The more businesses move to modern technology models such as cloud services and mobile devices, the more attackers will look to compromise these technologies.
Information security has remained a high priority for organizations for many years. But the threats, vulnerabilities and tools are changing as companies transform into digital businesses.
Trends such as the growth of cloud services and mobile technology, including bring-your-own-device (BYOD), have presented new and daunting challenges to IT and security managers. Just keeping track of the devices, applications and authorized users within a global organization—as well as the latest security threats—can be extremely difficult. As a result, many companies might find themselves at increased risk for attack.
“The threat is most definitely real,” said Tyler Shields, principal analyst, Mobile, Application and Internet of Things Security at Forrester Research. “Attackers only have to find one flaw to access your sensitive data. If that flaw exists in a mobile device, cloud service or some other advanced digital technology is irrelevant.”
The more businesses move to modern technology models such as cloud services and mobile devices, “the more attackers will look to compromise these technologies,” Shields said. “You will see a steady and continual slow increase in attacks against digital business technologies as attackers move to monetize new methods.”
“Mobile represents a threat due to lost or stolen devices being used to access company applications or data,” said David Monahan, research director, Security and Risk Management at Enterprise Management Associates. Newer mobile devices in many cases have less security controls than their laptop counterparts, “especially in the case of BYOD,” he said.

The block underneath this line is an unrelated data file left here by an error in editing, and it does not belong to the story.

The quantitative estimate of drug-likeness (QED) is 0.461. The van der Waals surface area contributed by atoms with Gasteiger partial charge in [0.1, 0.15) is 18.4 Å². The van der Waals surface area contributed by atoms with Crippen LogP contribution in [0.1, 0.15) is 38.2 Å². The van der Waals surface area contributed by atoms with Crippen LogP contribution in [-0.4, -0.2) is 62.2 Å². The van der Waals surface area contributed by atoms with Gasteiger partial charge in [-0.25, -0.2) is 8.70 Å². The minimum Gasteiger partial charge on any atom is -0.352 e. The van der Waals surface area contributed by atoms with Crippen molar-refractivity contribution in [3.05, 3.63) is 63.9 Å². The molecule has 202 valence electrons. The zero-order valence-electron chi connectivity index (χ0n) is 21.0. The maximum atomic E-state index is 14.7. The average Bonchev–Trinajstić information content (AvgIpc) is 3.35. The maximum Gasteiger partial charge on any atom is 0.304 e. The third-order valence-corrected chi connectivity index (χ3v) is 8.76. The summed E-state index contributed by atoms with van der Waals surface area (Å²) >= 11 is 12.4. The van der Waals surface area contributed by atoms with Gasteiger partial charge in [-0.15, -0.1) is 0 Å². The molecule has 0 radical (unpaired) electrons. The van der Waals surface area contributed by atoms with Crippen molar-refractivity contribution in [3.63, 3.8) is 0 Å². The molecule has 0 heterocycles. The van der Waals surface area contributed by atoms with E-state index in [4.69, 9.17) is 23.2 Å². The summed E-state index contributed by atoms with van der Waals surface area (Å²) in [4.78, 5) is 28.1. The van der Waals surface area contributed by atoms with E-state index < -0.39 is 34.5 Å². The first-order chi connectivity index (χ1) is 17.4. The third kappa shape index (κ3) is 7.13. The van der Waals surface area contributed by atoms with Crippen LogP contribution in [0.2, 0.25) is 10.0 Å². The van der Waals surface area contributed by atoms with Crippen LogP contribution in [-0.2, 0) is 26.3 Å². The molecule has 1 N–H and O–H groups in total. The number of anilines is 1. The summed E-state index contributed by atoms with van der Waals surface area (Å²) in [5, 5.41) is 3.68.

The rapid rise in devices and apps in the workplace has brought unique challenges in regard to security. In addition to dealing with issues such as secure access to the corporate network and protection of the data on devices, companies need to address the problem of “dead apps,” which once lived in app stores and are no longer supported or useful; and stale apps: old, unpatched versions of apps that are still available in app stores.
These apps can harbor vulnerabilities that cyber-criminals can exploit to implant malware.
“It’s not uncommon for someone to download a useful application only to use it once and completely forget about it a week later,” said Hormazd Romer, director of product marketing at cloud security company Accellion. “Because these stale apps become neglected and unpatched or become dead apps when they’re no longer available in app stores, they lack critical security updates and are easy targets for hackers to access personal or sensitive information.”
IT departments can proactively guard against these unused or out-of-date apps by educating users on the risks and encouraging employees to delete them, Romer said.
The growth of cloud computing also poses security challenges for companies.
“The biggest issue that organizations can have with cloud is having an authorized [user] access it from off site and siphon data or make changes,” Monahan said. “Not all cloud providers expose their logging capabilities to the customers and even if they do, if the identity is authorized, the customer may not notice the activities.”
Chicopee Savings Bank for years has relied on using banking applications hosted at vendor sites rather than in its data centers, but in general has avoided cloud-based services in part because of security concerns, said Darlene Libiszewski, senior vice president of technology.